HMCS Nipigon lives on thanks to former hull tech’s handiwork
By Ryan Melanson,
As a part of the ship, HMCS Nipigon’s duckboards helped keep sailors’ feet dry for more than 30 years. Now, the teak slabs of wood serve the former members of the ship’s company in different ways – as furniture in their homes, or as a piece of nostalgia to be enjoyed in their local mess.
The boards, taken from Nipigon’s pilotage position, were given a second life by CPO1 (Ret’d) Jeff Morrison, who left the RCN in 2014. As a hull tech, Morrison was known for his exceptional carpentry skills, so when a former colleague was looking for a good home for a set of duckboards, he reached out. The wood had been in storage since shortly after the ship’s decommissioning, and Morrison said he knew he could make good use of them.
“I’ve been a woodworker my whole career, so they were offered to me with the thought that I might be able to do something interesting with them, and that’s what I tried to do.”
The boards have now been included in a number of furniture projects. The Chiefs’ and Petty Officers’ Mess at Stadacona’s Juno Tower houses a large piece with a binnacle in the centre, while a table made from the boards has also become a popular destination for sailors at the Mug and Anchor Pub in Mahone Bay. Morrison also built a custom side table for his former shipmate Cdr (Ret’d) Allen Munroe, with a collection of his naval challenge coins counter-sunk around the edges.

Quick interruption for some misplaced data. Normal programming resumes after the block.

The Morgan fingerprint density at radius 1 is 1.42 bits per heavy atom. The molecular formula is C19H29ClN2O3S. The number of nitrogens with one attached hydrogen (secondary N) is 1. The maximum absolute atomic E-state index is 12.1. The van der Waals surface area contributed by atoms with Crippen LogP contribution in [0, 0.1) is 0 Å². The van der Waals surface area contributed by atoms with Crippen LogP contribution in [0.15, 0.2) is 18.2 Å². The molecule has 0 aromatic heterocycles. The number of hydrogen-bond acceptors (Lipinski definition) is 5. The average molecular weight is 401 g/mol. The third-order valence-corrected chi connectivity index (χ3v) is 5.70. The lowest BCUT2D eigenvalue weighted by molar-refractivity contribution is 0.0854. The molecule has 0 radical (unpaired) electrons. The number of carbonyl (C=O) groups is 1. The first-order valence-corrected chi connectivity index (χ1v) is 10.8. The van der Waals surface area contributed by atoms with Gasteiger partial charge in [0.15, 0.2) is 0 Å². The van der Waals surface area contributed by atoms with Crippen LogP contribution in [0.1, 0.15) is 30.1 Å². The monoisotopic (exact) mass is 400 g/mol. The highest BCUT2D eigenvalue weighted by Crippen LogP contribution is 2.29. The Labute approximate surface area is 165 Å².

The tables have received a lot of attention online, where former Nipigon members stay connected.
“We’re having a lot of people popping up, talking about their memories sailing in the ship, and saying they need to get out here and have lunch at the Nipigon table,” Munroe said.
The ship was an Annapolis-class Destroyer, commissioned in 1960, recommissioned in 1990 following refit, and paid off in 1998. Morrison said he’s thrilled to stay connected with his Nipigon colleagues and that his work is helping to preserve the ship’s legacy.
“I’m one of those guys who just really loved being in the Navy, and I miss it terribly,” he said, noting that he currently volunteers as the Chief Hull Tech aboard HMCS Sackville.
“This is a good Navy story, it’s a nice traditional thing and a way to keep that ship and some of the memories alive.”